[REVIEW] Twelfth Night, dir. Simon Godwin, National Theatre

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Doon Mackichnan as Feste, Tamsin Greig as Malvolia. (c) Marc Brenner.

Appropriately for a play that begins with a shipwreck, Simon Godwin’s Twelfth Night at the National Theatre left me with a lingering sinking feeling. The production is a watershed (I’ll stop) in cross-gendered casting, with Tamsin Greig’s Malvolia creating a mannequined Miss Hardbroom that kicks over the traces of Sir Donald Sinden, Richard Briers, Sir Nigel Hawthorne, et al. Less prominently, Doon Mackichnan plays Feste as a principal boy-turned-raver, and Imogen Doel carries equal opportunities to its logical conclusion by having to make the best of Fabia[n] – which she does very well, despite dialogue like ‘Sowter will cry upon’t for all this, though it be as rank as a fox’, a line so bad it merits mention in The Art of Coarse Acting. My problem is that this production, lauded for its celebration of race, sex, and gender, inadvertently uses cross-casting to tell a deeply homophobic story.

 

twelfth-night-doon-mackichan-as-festeimage-by-marc-brennerOn the surface, there’s much to like. Soutra Gilmour’s inventive set unfolds from a ship into an endlessly rotating pyramid that’s somewhere between Illuminati shout-out and a tomb by Canova. There’s a jacuzzi in which Phoebe Fox’s Olivia becomes a floozy (mourning garb replaced by a red bathing suit), any number of zooming cars and motorbikes, and a salmon-pink fountain that delights the audience by spurting symbolic jets on cue. The costumes are similarly witty, with Mackichnan’s Feste flaunting a sea-green tribute to Princess Beatrice’s pretzel-themed millinery.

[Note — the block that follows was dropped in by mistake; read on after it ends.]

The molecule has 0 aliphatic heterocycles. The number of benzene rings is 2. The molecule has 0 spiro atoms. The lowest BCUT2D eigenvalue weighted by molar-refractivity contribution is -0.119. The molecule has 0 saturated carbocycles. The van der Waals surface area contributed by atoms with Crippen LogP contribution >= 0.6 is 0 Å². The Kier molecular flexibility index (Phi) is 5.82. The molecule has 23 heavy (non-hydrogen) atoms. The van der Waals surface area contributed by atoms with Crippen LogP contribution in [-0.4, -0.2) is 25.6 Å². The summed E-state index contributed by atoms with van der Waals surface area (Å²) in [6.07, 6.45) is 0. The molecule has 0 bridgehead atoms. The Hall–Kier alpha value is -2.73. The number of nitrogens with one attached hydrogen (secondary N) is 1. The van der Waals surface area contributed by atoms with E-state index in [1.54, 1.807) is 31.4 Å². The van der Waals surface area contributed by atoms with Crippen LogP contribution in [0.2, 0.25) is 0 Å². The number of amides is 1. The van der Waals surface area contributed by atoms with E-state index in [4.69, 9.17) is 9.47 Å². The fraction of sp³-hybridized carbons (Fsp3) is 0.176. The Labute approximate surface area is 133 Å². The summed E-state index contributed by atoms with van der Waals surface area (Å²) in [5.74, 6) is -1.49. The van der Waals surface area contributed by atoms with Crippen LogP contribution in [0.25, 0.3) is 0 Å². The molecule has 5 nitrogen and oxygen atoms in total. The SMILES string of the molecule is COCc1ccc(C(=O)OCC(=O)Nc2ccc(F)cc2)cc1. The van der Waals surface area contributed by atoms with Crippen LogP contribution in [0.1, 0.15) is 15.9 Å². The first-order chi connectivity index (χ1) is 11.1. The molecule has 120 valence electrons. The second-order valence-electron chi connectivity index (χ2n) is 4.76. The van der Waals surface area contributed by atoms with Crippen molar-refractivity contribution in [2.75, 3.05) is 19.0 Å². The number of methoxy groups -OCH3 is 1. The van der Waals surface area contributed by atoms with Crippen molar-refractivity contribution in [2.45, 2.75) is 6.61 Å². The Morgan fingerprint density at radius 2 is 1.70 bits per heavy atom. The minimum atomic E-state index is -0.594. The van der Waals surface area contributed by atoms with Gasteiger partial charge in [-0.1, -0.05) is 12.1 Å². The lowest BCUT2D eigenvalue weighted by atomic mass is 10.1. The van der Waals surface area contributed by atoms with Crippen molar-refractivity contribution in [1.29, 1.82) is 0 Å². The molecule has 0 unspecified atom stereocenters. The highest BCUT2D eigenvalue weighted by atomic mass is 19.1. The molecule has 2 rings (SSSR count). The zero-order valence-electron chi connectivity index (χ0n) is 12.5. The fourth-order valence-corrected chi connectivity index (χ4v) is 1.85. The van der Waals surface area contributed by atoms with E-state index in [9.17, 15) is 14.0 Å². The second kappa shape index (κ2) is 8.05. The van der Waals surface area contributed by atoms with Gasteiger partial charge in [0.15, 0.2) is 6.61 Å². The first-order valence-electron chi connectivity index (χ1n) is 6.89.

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Daniel Rigby as Sir Andrew Aguecheek and Tim McMullan as Sir Toby Belch. (c) Marc Brenner.

There are also some excellent performances. Excluding Greig, chief of these is Daniel Rigby’s pink-suited Andrew Aguecheek, who, as Bertie Wooster with a manbun and an energetic vogue for disco, overshadows Tim McMullan’s Sir Toby, a rat-bitten roué.

Oliver Chris’s Orsino is the first truly loveable one I have seen, a superhero Prince Charming whose spoilt temper is sublimated into boxing, and who takes the audience into his confidence with winning ingenuity. He tussles readily with Tamara Lawrence’s Viola, an unusually even-tempered, cheerful heroine whose tendency to take all the verse at full pelt robs her bittersweet dialogues with Orsino of all their self-concealing pathos. She calls her situation a ‘barful strife’ but laughs her way through the first two acts, until the joy of being mistaken for a still-living Sebastian (‘Prove true, imagination, O, prove true’) yields the first moment of emotional connection.

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Oliver Chris as Orsino and Tamara Lawrence as Viola. (c) Marc Brenner.

This is a production where love electrifies and mobilises: Olivia gyrates to the onstage musicians’ elevator music, while Viola wriggles and hoots after Orsino gives her a kiss to deliver to Olivia. Ultimately, these are twins whose highest priority will always be each other; Daniel Ezra’s pugnacious, sexually opportunistic Sebastian (an excellent performance) seems bemused by both Antonio and Olivia’s devotion, but adores his sister.

 

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Tamsin Greig as Malvolia and Tamara Lawrence as Viola. (c) Marc Brenner